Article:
Like “Die Hard”, however, such action was not mindless. In addition to the plot arc about Cochrane not living up to his historical reputation, the film adds two other main introspective arcs. In one, a confused Lily Sloane awakens amid the Borg takeover of the ship and Picard has to help her escape, whilst showing her the wonders of the 24th century. He talks about the Federation in the same optimistic terms fans will remember from early “Next Generation” episodes, as having eliminated famine and poverty. He then hides from the Borg in his favourite holodeck simulation, in which he stars as the gumshoe Dixon Hill, and is able to stop them using a replicated tommy-gun. Over the cause of this arc, Lily realises that Picard’s words about the Federation’s achievements are belied by his obvious anger and fury for vengeance when dealing with the Borg, to the point of callously ignoring he is shooting one of his own assimilated crew members, and calling the warrior Worf a coward for wanting to abandon the ship before more lives are lost in a hopeless battle. Lily compares him to Captain Ahab and his white whale, and Picard furiously smashes up his models of the past USS Enterprises while insisting they cannot fall back before the Borg again. He finally accepts that Lily is right, apologises to Worf and orders the ship be abandoned and self-destructed.
In the other arc, the Borg capture the android Data and, interestingly, begin adding organic fleshy parts to his robotic body in a neat reversal of their usual cyborgification of humanoids. This leads to probably the weakest change made in the film – instead of the faceless chorus of the hive mind, we get a ‘Borg Queen’ played by Alice Krige for Data to talk to, which makes no sense. Amusingly, there are a couple of lines in the film that seem as though they were written by people objecting to the script – Data logically points out the Borg are a hive mind and she can’t claim “I am the Borg”, while when she later claims to have been on that first Borg ship that assimilated Picard before Wolf 359, Picard points out that ship was destroyed. The plot revolves around the idea that the Queen is seducing Data (metaphorically and literally) by appealing to his desire to become human by offering him more flesh (taken from Picard’s unfortunate crew). The Borg also try and fail to send a signal to their past brethren in the Delta Quadrant (a line which made fans happy, as it had long been unconfirmed fanon that the Borg originate in the Delta Quadrant).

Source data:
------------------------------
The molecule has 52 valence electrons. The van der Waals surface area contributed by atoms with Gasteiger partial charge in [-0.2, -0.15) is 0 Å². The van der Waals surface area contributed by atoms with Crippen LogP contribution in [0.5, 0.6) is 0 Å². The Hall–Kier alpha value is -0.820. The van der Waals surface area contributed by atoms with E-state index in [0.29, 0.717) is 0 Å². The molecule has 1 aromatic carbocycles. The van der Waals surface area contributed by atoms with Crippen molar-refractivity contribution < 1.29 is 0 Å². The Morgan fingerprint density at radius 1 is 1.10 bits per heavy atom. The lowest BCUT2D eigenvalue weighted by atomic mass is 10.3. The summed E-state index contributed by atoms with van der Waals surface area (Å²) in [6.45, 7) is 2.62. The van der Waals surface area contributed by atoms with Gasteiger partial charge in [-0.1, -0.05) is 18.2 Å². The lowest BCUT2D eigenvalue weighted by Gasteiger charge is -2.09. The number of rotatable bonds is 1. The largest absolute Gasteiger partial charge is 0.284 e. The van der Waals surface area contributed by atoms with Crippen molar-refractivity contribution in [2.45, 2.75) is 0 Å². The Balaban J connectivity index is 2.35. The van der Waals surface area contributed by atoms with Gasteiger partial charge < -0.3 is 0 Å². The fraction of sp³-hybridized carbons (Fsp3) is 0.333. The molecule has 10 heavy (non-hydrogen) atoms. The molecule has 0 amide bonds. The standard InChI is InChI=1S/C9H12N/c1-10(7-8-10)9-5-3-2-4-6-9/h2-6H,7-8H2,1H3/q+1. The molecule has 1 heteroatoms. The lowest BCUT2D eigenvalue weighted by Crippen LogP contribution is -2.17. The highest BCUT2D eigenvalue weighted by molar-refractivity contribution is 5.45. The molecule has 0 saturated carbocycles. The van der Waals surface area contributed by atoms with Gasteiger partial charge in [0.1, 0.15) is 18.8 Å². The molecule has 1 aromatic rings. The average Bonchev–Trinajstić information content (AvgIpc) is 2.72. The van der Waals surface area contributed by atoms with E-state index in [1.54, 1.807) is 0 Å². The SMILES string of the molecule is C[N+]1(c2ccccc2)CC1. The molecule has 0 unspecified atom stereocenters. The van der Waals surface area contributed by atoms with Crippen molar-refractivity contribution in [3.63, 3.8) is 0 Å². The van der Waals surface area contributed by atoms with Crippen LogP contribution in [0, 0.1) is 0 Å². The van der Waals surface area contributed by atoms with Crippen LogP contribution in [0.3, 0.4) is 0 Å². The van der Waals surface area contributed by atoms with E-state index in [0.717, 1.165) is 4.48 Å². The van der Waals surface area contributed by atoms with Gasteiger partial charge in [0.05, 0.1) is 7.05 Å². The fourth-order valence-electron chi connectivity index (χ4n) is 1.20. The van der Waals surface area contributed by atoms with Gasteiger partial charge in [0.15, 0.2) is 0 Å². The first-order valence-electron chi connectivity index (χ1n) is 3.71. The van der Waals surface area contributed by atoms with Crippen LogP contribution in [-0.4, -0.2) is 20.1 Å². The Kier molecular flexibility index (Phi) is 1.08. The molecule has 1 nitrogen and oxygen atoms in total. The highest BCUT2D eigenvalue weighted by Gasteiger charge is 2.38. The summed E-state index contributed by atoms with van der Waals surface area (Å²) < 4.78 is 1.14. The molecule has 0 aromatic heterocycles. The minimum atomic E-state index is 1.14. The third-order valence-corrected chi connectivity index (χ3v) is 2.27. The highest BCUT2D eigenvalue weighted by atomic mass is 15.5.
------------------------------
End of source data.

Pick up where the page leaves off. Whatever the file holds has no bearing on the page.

The arcs combine as Riker and company help Cochrane make his first warp flight, while Picard goes to try to save Data, as Data saved him when he was first assimilated. The Queen claims Data has gone over to her side and he deactivates the self-destruct sequence, but of course he then betrays and kills her (telling Picard that he was tempted by her offer for ‘zero point six eight seconds – for an android, that is almost an eternity’). The Phoenix makes its historic faster-than-light flight (showing off a pair of warp nacelles meant to evoke those on the Enterprise from the original series) and Cochrane looks back on the now-distant Earth, commenting that it looks so small. Riker tells him ‘it’s about to get a whole lot bigger’.
The crew then, from a safe distance, observe the titular First Contact – Cochrane’s flight was picked up by a passing alien ship whose crew would otherwise have had no interest in Earth. These advanced strangers from the sky land their ship amid the post-atomic horror of Earth in a scene evocative of films like “Close Encounters of the Third Kind”, and then are revealed to be the Vulcans, another perfectly pitched scene which was a revelation to fans yet still recognisable to the general audience. Humanity is not alone in the universe, and this is the beginning of what will become the Federation. Lily sees the Enterprise in the sky as it returns to the future, just after she and Picard told each other that they envy each other for living in that brighter future versus being there to see its dawn.
You will have to forgive me for gushing about this film in such detail. I hope I have made my points about just how perfectly judged “First Contact” was. The amazing thing is, this happened almost entirely by accident. Looking into the pre-production ideas by the creators, it is very clear that things could have easily ended in disaster. Some of the really stupid ideas that fortunately didn’t end up in “First Contact” include, but are not limited to:
- They travel back to the 1400s instead and everyone is wearing tights
- A design for the Enterprise-E that makes it look like a chicken
- Borg and Borg ship designs that look Ancient Egyptian for no reason, clearly designed by someone who really wanted to work on “Stargate” instead
- A Borg ship that looks like a boring cardboard box rather than the iconic and pre-established cube
- Picard has to take the place of an injured Cochrane and spends all his time on the ground, being totally unaware the Borg ever took over the ship, and the others manage to beat them without ever telling him they were there (which sounds like a misplaced sitcom plot)
- Titling it “Star Trek Generations II” – although that was probably only ever a working title.